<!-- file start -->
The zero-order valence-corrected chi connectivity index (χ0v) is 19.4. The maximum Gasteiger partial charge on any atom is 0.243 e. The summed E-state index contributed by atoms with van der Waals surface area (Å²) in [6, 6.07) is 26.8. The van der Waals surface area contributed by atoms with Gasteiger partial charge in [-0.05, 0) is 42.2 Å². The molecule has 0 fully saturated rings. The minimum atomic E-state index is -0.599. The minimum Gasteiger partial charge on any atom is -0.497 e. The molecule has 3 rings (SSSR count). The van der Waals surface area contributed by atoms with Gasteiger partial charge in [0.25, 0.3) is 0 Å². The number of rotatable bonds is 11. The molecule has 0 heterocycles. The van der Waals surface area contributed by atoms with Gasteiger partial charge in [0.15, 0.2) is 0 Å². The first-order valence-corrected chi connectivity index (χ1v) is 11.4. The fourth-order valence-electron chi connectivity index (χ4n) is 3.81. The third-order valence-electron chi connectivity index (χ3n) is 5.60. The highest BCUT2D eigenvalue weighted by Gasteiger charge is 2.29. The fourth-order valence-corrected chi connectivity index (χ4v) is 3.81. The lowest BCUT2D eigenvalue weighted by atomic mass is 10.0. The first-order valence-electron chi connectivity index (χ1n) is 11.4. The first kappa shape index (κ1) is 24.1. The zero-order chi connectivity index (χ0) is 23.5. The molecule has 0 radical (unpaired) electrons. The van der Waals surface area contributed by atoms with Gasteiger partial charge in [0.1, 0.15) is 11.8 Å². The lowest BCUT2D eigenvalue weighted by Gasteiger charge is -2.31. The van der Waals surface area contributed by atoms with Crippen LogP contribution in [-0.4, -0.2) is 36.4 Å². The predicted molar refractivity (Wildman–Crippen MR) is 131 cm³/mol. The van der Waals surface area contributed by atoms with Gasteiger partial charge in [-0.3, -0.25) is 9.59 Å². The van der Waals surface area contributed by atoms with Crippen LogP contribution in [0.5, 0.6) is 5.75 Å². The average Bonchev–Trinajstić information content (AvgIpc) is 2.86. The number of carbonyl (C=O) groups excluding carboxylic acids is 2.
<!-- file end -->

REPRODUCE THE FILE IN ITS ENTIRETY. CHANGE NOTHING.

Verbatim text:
The zero-order valence-corrected chi connectivity index (χ0v) is 19.4. The maximum Gasteiger partial charge on any atom is 0.243 e. The summed E-state index contributed by atoms with van der Waals surface area (Å²) in [6, 6.07) is 26.8. The van der Waals surface area contributed by atoms with Gasteiger partial charge in [-0.05, 0) is 42.2 Å². The molecule has 0 fully saturated rings. The minimum atomic E-state index is -0.599. The minimum Gasteiger partial charge on any atom is -0.497 e. The molecule has 3 rings (SSSR count). The van der Waals surface area contributed by atoms with Gasteiger partial charge in [0.25, 0.3) is 0 Å². The number of rotatable bonds is 11. The molecule has 0 heterocycles. The van der Waals surface area contributed by atoms with Gasteiger partial charge in [0.15, 0.2) is 0 Å². The first-order valence-corrected chi connectivity index (χ1v) is 11.4. The fourth-order valence-electron chi connectivity index (χ4n) is 3.81. The third-order valence-electron chi connectivity index (χ3n) is 5.60. The highest BCUT2D eigenvalue weighted by Gasteiger charge is 2.29. The fourth-order valence-corrected chi connectivity index (χ4v) is 3.81. The lowest BCUT2D eigenvalue weighted by atomic mass is 10.0. The first-order valence-electron chi connectivity index (χ1n) is 11.4. The first kappa shape index (κ1) is 24.1. The zero-order chi connectivity index (χ0) is 23.5. The molecule has 0 radical (unpaired) electrons. The van der Waals surface area contributed by atoms with Gasteiger partial charge in [0.1, 0.15) is 11.8 Å². The lowest BCUT2D eigenvalue weighted by Gasteiger charge is -2.31. The van der Waals surface area contributed by atoms with Crippen LogP contribution in [-0.4, -0.2) is 36.4 Å². The predicted molar refractivity (Wildman–Crippen MR) is 131 cm³/mol. The van der Waals surface area contributed by atoms with Gasteiger partial charge in [-0.3, -0.25) is 9.59 Å². The van der Waals surface area contributed by atoms with Crippen LogP contribution in [0.5, 0.6) is 5.75 Å². The average Bonchev–Trinajstić information content (AvgIpc) is 2.86. The number of carbonyl (C=O) groups excluding carboxylic acids is 2.